Sometimes when I talk to people on the radio, I’m left slightly drained. Not often but sometimes. This week I listened to a relatively young woman tell me about a checklist men my age should study to find out if we’ve been badly influenced by our general experiences of growing up. She presented a narrow set of examples and I began to feel slightly guilty. Most of them were relevant to me.
My first mistake was to admit when I was about 10 years old I watched every John Wayne film on TV. I thoroughly enjoyed most of them. The Man Who Shot Liberty Valance is still my favourite film. She began tut tutting but she did say she admired me when I described The Quiet Man as my least favourite.
I was always put off by the pathetic idea that it might be acceptable for a man to beat his wife with a stick cut from a tree. The term for that is domestic violence. We were in agreement there but when I explained that I used to lie on our garage roof and pick off people passing by with imaginary shots from a toy rifle she became quite irate.
“Was your mother aware of this?” she asked.
“Yes, she bought me the rifle,” was my reply.
I was then given a lecture on how such irresponsible parenting could have led to me being a gunman in a mass shooting.
I tried to reason with her that I was only 10. I was playing and the gun was plastic.
I admitted there were times at primary school when I tried to walk like John Wayne, but I stopped that when the teacher thought I had failed to get to the toilet on time.
Another error was to admit a fondness for Top of the Pops. When I was a youngster the Top 40 chart made Thursday nights special. It was the only chance to see our favourite singers on TV. My guest then gave a damming account of the influence of the show.
I was expecting her to be scathing about the presence of Jimmy Savile but she was too hung up on what impact Pan’s People had on me and my development.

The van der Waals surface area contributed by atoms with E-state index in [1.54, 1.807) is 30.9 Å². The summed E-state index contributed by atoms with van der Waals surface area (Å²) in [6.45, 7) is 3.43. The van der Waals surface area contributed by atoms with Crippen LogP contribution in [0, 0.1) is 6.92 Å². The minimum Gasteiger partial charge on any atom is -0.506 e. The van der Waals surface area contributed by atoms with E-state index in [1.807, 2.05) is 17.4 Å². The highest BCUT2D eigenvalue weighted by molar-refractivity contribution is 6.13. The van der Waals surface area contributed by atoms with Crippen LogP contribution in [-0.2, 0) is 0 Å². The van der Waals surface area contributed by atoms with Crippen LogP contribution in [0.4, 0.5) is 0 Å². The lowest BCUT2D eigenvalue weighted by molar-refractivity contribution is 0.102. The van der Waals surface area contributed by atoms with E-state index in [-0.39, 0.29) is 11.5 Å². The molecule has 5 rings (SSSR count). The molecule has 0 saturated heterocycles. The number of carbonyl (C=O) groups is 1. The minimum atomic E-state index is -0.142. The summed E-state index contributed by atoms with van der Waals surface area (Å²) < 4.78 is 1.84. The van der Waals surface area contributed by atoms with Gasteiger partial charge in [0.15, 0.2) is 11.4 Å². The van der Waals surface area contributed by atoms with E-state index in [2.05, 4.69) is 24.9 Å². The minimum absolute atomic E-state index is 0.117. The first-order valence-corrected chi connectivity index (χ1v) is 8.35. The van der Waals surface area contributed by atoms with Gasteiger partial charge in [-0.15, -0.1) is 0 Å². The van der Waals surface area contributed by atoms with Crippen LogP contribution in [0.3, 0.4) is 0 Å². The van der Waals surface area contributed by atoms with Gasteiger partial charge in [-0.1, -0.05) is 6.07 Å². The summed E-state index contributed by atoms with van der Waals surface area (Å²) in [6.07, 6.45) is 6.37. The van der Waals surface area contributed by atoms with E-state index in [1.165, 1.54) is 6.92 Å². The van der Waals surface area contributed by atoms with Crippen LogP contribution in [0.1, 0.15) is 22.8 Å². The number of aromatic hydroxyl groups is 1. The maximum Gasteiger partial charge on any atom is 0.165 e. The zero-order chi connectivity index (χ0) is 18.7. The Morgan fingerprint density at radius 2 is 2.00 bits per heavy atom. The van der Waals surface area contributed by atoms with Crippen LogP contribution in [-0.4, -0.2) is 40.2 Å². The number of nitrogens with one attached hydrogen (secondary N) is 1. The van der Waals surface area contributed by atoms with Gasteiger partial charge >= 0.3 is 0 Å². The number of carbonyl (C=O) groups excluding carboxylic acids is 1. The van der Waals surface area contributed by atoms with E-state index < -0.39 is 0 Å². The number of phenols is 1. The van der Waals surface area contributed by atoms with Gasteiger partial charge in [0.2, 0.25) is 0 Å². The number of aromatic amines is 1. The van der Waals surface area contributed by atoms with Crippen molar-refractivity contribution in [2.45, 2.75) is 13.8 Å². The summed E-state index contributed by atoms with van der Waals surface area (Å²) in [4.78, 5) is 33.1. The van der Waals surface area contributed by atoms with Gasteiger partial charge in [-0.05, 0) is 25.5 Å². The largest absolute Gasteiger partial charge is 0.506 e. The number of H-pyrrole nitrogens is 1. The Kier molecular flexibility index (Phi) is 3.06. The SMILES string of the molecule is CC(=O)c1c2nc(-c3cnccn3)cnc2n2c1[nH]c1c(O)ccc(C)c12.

I was more guarded in my reply about the scantily clad female dancers than I had been about my love of cowboys. I described them as “athletic” and “talented”.
To be honest when I was young, I quickly realised the dancers were just filling in when some American superstar couldn’t make it and I hardly ever watched them gyrating to the camera.
I explained that it was during those songs I did my homework. She wasn’t accepting my defence.
Apparently, my subconscious admiration for Pan’s People fuelled my desire to watch Miss World. This was me beginning to descend the slippery slope. I accepted I did watch the crowning of Mary Ann Stävin.
I explained how it was a family event. We all tuned in and picked our own winner. I thought it would soften the blow if I said we watched it straight after the rosary but that was no consolation. Another example of “irresponsible parenting”.
Football was my final sin. According to this young sage, when I was playing it was a macho world where men played the game and women washed the jerseys. In many places that was true but not everywhere. We used to play against one club where men played, and no one washed the jerseys.
The smell of stale sweat gave them an advantage in every game. No one wanted to get close enough to tackle. There is some wisdom in her arguments.
Over the last twenty years society has been on a fast moving journey and thankfully stereotypes have been broken down and equality is a word we should all shout loudly but if I see a child playing with a plastic gun, watching reruns of Top of the Pops or expressing an ambition to be in a beauty contest, I’m not going to suggest the sky is about to fall in.
Frank presents U105 Phone In Monday-Friday from 9am-noon